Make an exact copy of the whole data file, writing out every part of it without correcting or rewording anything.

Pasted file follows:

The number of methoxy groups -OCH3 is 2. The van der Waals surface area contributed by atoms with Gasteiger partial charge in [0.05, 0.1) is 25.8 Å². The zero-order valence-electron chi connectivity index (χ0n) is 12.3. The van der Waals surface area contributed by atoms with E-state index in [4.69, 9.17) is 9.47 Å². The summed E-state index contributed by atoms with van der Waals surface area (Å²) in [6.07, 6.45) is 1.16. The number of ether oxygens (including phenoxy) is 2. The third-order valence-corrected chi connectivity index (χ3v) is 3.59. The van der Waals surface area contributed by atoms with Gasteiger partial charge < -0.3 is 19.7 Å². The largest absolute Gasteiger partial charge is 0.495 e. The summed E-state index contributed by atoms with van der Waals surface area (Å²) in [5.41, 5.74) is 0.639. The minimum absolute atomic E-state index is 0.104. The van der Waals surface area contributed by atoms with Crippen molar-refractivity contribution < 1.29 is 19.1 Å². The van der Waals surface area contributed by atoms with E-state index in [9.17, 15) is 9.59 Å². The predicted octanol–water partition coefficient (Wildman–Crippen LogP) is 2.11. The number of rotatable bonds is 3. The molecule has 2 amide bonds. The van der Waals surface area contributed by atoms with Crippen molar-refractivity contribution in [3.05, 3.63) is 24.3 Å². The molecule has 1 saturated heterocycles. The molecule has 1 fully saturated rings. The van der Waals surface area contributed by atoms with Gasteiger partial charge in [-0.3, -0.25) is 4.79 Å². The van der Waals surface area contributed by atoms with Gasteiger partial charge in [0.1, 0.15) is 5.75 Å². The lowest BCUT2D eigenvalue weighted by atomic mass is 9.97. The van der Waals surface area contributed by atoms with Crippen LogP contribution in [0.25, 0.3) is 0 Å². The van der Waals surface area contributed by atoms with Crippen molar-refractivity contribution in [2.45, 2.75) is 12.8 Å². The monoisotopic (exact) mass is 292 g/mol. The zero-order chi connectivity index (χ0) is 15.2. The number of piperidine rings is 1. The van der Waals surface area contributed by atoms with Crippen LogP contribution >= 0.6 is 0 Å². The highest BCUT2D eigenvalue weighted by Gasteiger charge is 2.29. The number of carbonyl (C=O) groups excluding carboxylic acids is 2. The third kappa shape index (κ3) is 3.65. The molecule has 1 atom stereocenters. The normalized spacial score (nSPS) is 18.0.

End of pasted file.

The number of methoxy groups -OCH3 is 2. The van der Waals surface area contributed by atoms with Gasteiger partial charge in [0.05, 0.1) is 25.8 Å². The zero-order valence-electron chi connectivity index (χ0n) is 12.3. The van der Waals surface area contributed by atoms with E-state index in [4.69, 9.17) is 9.47 Å². The summed E-state index contributed by atoms with van der Waals surface area (Å²) in [6.07, 6.45) is 1.16. The number of ether oxygens (including phenoxy) is 2. The third-order valence-corrected chi connectivity index (χ3v) is 3.59. The van der Waals surface area contributed by atoms with Gasteiger partial charge < -0.3 is 19.7 Å². The largest absolute Gasteiger partial charge is 0.495 e. The summed E-state index contributed by atoms with van der Waals surface area (Å²) in [5.41, 5.74) is 0.639. The minimum absolute atomic E-state index is 0.104. The van der Waals surface area contributed by atoms with Crippen molar-refractivity contribution < 1.29 is 19.1 Å². The van der Waals surface area contributed by atoms with E-state index in [9.17, 15) is 9.59 Å². The predicted octanol–water partition coefficient (Wildman–Crippen LogP) is 2.11. The number of rotatable bonds is 3. The molecule has 2 amide bonds. The van der Waals surface area contributed by atoms with Crippen molar-refractivity contribution in [3.05, 3.63) is 24.3 Å². The molecule has 1 saturated heterocycles. The molecule has 1 fully saturated rings. The van der Waals surface area contributed by atoms with Gasteiger partial charge in [-0.3, -0.25) is 4.79 Å². The van der Waals surface area contributed by atoms with Gasteiger partial charge in [0.1, 0.15) is 5.75 Å². The lowest BCUT2D eigenvalue weighted by atomic mass is 9.97. The van der Waals surface area contributed by atoms with Crippen LogP contribution in [0.25, 0.3) is 0 Å². The van der Waals surface area contributed by atoms with Crippen molar-refractivity contribution in [2.45, 2.75) is 12.8 Å². The monoisotopic (exact) mass is 292 g/mol. The zero-order chi connectivity index (χ0) is 15.2. The number of piperidine rings is 1. The van der Waals surface area contributed by atoms with Crippen LogP contribution >= 0.6 is 0 Å². The highest BCUT2D eigenvalue weighted by Gasteiger charge is 2.29. The number of carbonyl (C=O) groups excluding carboxylic acids is 2. The third kappa shape index (κ3) is 3.65. The molecule has 1 atom stereocenters. The normalized spacial score (nSPS) is 18.0.